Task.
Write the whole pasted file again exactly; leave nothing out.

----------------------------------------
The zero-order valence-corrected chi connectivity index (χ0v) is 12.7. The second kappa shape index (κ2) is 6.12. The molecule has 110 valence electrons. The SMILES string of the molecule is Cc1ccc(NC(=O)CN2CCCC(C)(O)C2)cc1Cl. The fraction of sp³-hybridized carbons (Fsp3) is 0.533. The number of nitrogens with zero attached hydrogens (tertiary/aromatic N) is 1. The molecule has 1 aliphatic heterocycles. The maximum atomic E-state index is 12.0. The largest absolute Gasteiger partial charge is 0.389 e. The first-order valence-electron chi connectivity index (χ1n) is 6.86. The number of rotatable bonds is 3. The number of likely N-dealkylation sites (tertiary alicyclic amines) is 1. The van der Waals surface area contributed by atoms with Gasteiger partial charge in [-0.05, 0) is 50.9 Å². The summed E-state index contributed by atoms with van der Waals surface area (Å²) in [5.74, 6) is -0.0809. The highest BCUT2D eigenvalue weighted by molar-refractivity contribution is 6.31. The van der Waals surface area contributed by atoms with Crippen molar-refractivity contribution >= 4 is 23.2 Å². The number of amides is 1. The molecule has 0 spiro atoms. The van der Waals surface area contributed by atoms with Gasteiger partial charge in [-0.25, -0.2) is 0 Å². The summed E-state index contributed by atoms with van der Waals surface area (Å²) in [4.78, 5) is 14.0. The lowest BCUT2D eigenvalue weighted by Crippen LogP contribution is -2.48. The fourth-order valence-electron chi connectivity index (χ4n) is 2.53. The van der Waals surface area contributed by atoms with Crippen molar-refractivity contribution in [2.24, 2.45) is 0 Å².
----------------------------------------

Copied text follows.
The zero-order valence-corrected chi connectivity index (χ0v) is 12.7. The second kappa shape index (κ2) is 6.12. The molecule has 110 valence electrons. The SMILES string of the molecule is Cc1ccc(NC(=O)CN2CCCC(C)(O)C2)cc1Cl. The fraction of sp³-hybridized carbons (Fsp3) is 0.533. The number of nitrogens with zero attached hydrogens (tertiary/aromatic N) is 1. The molecule has 1 aliphatic heterocycles. The maximum atomic E-state index is 12.0. The largest absolute Gasteiger partial charge is 0.389 e. The first-order valence-electron chi connectivity index (χ1n) is 6.86. The number of rotatable bonds is 3. The number of likely N-dealkylation sites (tertiary alicyclic amines) is 1. The van der Waals surface area contributed by atoms with Gasteiger partial charge in [-0.05, 0) is 50.9 Å². The summed E-state index contributed by atoms with van der Waals surface area (Å²) in [5.74, 6) is -0.0809. The highest BCUT2D eigenvalue weighted by molar-refractivity contribution is 6.31. The van der Waals surface area contributed by atoms with Crippen molar-refractivity contribution >= 4 is 23.2 Å². The number of amides is 1. The molecule has 0 spiro atoms. The van der Waals surface area contributed by atoms with Gasteiger partial charge in [-0.25, -0.2) is 0 Å². The summed E-state index contributed by atoms with van der Waals surface area (Å²) in [4.78, 5) is 14.0. The lowest BCUT2D eigenvalue weighted by Crippen LogP contribution is -2.48. The fourth-order valence-electron chi connectivity index (χ4n) is 2.53. The van der Waals surface area contributed by atoms with Crippen molar-refractivity contribution in [2.24, 2.45) is 0 Å².